We reported 9 (18.4%) and 11 (22.4%) DCM patients exhibited significant improvement upon extension and flexion in the current study. Interestingly, many patients in the EI group reported their preference for activities requiring neck extension, such as badminton and some types of gymnastics, whereas patients in the FI group usually felt more comfortable at flexion, suggesting consistency between symptomatic and DSSEP changes and indicating that the extended and flexed positions might relieve patients’ neurological deficits in some cases [23]. The EI group patients’ neurophysiological improvement at cervical extension could be explained by the decreased longitudinal length and stretching force of the cervical cord shown in extension MRI [24]. Upon cervical flexion, the dorsal subarachnoid space increases at each level from C2 to C7 [19], leading to decompression and functional improvement of the cord in some DCM patients in FI group. Based on these results, cervical extension and flexion do not always cause neurophysiological deteriorations.

All patient in the EI group underwent an ACDF procedure, which is an effective method for recovering a physiological lordotic cervical alignment [25]. Three FI patients underwent posterior or antero-posterior surgeries, which are mainly used in DCM patients with multi-segmental or severe antero-posterior spinal cord compression [25]. Despite the variations in decompressive surgical methods, the one-year postoperative ΔmJOA score of both of the EI and FI groups were significantly higher than that of the EN and FN groups respectively, indicating better recuperation capacities of patients exhibiting improved DSSEPs at extension and/or flexion. Age, duration of symptoms and baseline mJOA score were reported to be significant predictors of postoperative outcomes in patients with DCM in some other studies [26]. In the present study, although patients in the EI group exhibited no differences in age, sex, mJOA scores, or several other clinical signs and symptoms compared with those in the EN group, they had significantly shorter disease durations. A disease duration ≤6 months was also found to be a significant predictive criterion for improved DSSEPs upon flexion in the present study. A potential explanation for this finding is that newly impinged spinal cords generally exhibit greater neurological preservation and are more easily reversible than those of patients suffering from long-standing compression at dynamic neck positions.

Regarding the radiographic characteristics, we found that the number of involved segments was significantly smaller in the EI group than in the EN group, and ≤ 2 involved segments was a significant criterion for predicting improved DSSEPs at extension. Previous dynamic MRI studies revealed that for patients with multiple involved segments, many of the segments that were not significantly compressed in the neutral position narrowed substantially upon extension [1, 24, 27]. Thus, patients with multilevel stenosis would suffer more serious neurological deterioration upon extension, probably due to significantly less compensative space resulting from multiple segmental pincer effects, as shown in our dynamic MRI of a patient with deteriorated flexion DSSEPs. In contrast, fewer segments usually cause focal and limited compression and leave more compensatory space, allowing the patient’s neurological deficits to be more easily relieved upon extension. EI patients also tended to have straight or sigmoid cervical alignments, which is another significant criterion for predicting improved DSSEPs upon extension. For patients with DCM presenting with either of the two alignment types, their cervical cords were usually tightly longitudinally stretched and suffered from focal anterior compression, such as protruding discs or osteophytes from focal kyphosis in the neutral position. During extension, their cervical cords would be longitudinally relaxed and draped backward, thus ameliorating the stretching tension and the anterior compression to some extent [24]. as shown in our dynamic MRI for a patient with improved extension DSSEPs (Fig. 3). Patients with a lordotic alignment will not experience such benefits because their cords are already longitudinally relaxed in their neutral positions [1]. Patients with a kyphotic alignment experienced much more severe potential ligamentum flavum bulges and pincer effects upon extension [28,29,30]. which might offset the benefits of decreased longitudinal tension.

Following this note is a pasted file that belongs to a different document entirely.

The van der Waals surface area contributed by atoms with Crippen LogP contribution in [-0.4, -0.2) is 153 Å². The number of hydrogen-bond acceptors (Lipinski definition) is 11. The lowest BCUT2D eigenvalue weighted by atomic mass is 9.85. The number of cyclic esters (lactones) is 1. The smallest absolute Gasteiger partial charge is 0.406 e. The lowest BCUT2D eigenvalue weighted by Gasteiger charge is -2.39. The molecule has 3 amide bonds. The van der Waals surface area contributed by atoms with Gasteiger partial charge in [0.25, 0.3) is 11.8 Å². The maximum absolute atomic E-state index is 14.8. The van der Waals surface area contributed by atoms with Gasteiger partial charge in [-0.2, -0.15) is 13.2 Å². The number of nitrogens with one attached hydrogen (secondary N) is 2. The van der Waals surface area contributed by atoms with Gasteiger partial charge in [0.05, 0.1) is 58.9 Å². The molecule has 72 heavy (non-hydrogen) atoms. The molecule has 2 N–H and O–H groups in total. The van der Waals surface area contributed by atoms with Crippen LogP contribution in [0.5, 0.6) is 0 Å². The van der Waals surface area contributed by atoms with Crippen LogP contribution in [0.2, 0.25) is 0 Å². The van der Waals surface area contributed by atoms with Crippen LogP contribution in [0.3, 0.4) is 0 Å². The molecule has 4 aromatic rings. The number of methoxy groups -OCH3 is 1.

Fig. 3
figure 3

Dynamic MR images of a patient with improved DSSEPs at extension and deteriorated DSSEPs at flexion. Panels from left to right show cervical flexion, neutral and extension positions. Upon neutral positioning, this patient had a straight cervical alignment and a single protruding C5/6 segment. The Mühle stenosis grade of this patient was Grade 1. Upon flexion, the spinal cord was longitudinally stretched and draped backward. The cerebral fluid in front of the spinal cord was narrower in the axial image. Upon extension, although the diameter of his cervical canal did not change significantly, the spinal cord was longitudinally relaxed and draped backward and, therefore, ameliorated anterior compression to some extent. The cerebral fluid in front of the spinal cord was wider in the axial image captured in the extension position